“A summary of the Baker et al. findings. Presents a useful table of the 13 behavioral techniques identified to reduce coercive measures”. Open Access

Duxbury, J., Baker, J., Downe, S., Jones, F., Greenwood, P., Thygesen, H., … & Whittington, R. (2019). Minimising the use of physical restraint in acute mental health services: The outcome of a restraint reduction programme (‘REsTRAIN YOURSELF’). International Journal of Nursing Studies, 95, 40-48.

A UK adoption of the Six Core Strategies 9 REsTRAIN YOURSELF) which was put into a non-randomised controlled trial with 14 inpatient units (7 where intervention tested, 7 controls). Results demonstrate a significantly lower restraint rate on the intervention wards in the adoption phase versus baseline rate. Excellent review of the core principles as well as support for their use. Access through Science Direct.

Duxbury, J., Hahn, S., Needham, I., & Pulsford, D. (2008). The Management of Aggression and Violence Attitude Scale (MAVAS): a cross‐national comparative study. Journal of Advanced Nursing, 62(5), 596-606.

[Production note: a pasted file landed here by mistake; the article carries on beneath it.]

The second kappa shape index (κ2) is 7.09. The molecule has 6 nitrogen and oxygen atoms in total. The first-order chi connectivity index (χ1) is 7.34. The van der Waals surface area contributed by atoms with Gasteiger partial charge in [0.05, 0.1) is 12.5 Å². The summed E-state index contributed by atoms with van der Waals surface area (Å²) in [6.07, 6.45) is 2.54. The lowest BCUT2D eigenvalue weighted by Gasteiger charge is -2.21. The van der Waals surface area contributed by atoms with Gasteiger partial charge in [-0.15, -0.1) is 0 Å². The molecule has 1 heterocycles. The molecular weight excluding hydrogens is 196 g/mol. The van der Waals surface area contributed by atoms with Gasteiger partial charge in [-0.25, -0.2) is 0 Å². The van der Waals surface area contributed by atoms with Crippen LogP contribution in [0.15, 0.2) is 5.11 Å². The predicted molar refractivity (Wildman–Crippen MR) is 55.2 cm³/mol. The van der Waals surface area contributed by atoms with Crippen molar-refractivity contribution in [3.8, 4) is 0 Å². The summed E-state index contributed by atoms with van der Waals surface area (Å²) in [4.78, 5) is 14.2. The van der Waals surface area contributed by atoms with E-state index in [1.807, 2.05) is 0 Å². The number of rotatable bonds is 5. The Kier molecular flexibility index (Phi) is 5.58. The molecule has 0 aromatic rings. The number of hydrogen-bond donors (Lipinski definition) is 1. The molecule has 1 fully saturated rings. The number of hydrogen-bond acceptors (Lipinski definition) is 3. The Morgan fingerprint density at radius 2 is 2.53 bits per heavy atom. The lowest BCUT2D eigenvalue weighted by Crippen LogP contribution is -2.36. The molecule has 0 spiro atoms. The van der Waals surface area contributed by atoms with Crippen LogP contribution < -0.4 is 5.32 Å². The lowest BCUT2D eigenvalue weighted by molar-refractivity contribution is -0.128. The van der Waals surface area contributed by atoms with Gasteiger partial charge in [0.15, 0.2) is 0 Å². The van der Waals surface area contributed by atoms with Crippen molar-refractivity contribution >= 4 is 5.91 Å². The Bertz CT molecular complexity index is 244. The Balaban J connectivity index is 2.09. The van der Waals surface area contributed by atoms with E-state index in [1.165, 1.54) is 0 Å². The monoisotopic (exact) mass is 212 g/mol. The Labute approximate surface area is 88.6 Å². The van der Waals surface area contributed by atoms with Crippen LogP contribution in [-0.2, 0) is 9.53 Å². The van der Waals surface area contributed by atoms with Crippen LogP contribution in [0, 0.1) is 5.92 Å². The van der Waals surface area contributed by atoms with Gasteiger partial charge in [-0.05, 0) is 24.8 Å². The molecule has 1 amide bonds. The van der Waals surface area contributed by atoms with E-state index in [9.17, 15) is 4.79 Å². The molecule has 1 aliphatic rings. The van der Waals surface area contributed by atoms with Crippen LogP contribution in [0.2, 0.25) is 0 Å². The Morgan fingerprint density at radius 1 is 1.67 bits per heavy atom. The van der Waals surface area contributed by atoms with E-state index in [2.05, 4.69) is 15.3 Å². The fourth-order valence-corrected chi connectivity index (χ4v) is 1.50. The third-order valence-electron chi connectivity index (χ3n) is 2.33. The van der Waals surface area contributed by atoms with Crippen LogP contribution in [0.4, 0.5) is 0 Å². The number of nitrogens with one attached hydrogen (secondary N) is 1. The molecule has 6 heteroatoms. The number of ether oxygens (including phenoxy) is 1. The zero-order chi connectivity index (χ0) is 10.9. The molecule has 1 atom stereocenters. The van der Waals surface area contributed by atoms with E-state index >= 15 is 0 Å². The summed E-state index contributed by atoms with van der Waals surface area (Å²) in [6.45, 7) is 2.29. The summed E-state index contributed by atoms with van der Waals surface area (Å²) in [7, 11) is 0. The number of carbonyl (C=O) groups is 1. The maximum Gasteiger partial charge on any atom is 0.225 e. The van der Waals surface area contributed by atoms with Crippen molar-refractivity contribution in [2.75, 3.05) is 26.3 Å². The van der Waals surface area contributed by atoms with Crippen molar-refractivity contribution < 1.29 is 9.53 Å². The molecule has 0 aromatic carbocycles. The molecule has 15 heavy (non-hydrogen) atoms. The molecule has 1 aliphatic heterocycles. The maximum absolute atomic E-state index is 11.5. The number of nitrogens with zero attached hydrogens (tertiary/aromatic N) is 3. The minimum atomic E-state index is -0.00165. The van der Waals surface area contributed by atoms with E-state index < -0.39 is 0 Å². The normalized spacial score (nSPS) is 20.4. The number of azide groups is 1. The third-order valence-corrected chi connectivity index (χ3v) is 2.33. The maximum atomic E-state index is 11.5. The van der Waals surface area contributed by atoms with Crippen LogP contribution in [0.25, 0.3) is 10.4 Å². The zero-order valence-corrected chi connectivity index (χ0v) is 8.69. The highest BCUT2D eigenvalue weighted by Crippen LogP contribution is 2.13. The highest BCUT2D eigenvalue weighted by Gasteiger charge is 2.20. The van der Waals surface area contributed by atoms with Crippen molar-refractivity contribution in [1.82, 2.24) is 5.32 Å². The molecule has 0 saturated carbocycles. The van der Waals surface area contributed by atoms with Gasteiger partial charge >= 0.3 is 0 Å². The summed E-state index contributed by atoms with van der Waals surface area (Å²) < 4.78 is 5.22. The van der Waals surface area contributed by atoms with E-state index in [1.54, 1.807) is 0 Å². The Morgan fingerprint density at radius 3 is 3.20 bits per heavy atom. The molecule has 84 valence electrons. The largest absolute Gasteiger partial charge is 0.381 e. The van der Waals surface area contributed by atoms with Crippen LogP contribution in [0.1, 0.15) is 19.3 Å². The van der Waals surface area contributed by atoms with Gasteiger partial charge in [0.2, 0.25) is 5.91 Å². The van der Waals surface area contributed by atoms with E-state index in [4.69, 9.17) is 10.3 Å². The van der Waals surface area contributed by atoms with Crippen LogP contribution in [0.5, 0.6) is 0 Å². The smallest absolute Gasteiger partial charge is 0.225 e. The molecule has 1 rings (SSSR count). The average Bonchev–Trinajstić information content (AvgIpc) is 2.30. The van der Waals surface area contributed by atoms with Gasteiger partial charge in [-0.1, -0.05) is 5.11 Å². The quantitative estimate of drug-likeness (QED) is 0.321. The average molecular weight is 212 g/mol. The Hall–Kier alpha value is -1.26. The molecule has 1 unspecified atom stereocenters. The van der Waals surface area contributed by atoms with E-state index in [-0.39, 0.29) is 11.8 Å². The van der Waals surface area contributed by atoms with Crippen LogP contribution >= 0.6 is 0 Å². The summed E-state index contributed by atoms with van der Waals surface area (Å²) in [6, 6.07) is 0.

“Duxbury and her team have 20 years of research on staff training and the use of the MAVAS. This is an early article but provides data on the use of the MAVAS as well as a breakdown of items in the tool. Very strong theoretical support for training aimed at staff attitudes and beliefs around handling aggression.” Available at Wiley on-line and request from author via research gate.

McKeown, M., Thomson, G., Scholes, A., Jones, F., Baker, J., Downe, S., … & Duxbury, J. (2019). “Catching your tail and firefighting”: The impact of staffing levels on restraint minimization efforts. Journal of psychiatric and mental health nursing, 26(5-6), 131-141.

“Interviews were conducted with of staff (n = 130) and service users (n = 32) which focused on their experiences of participating in a large restraint reduction project; this report isolates the perceived influence and importance of staffing levels. Five themes were identified regarding how staffing levels complicate efforts to restraint minimization. They detail the impact of insufficient staff, the burden of non-clinical tasks and the detriment to staff and service users”. Open access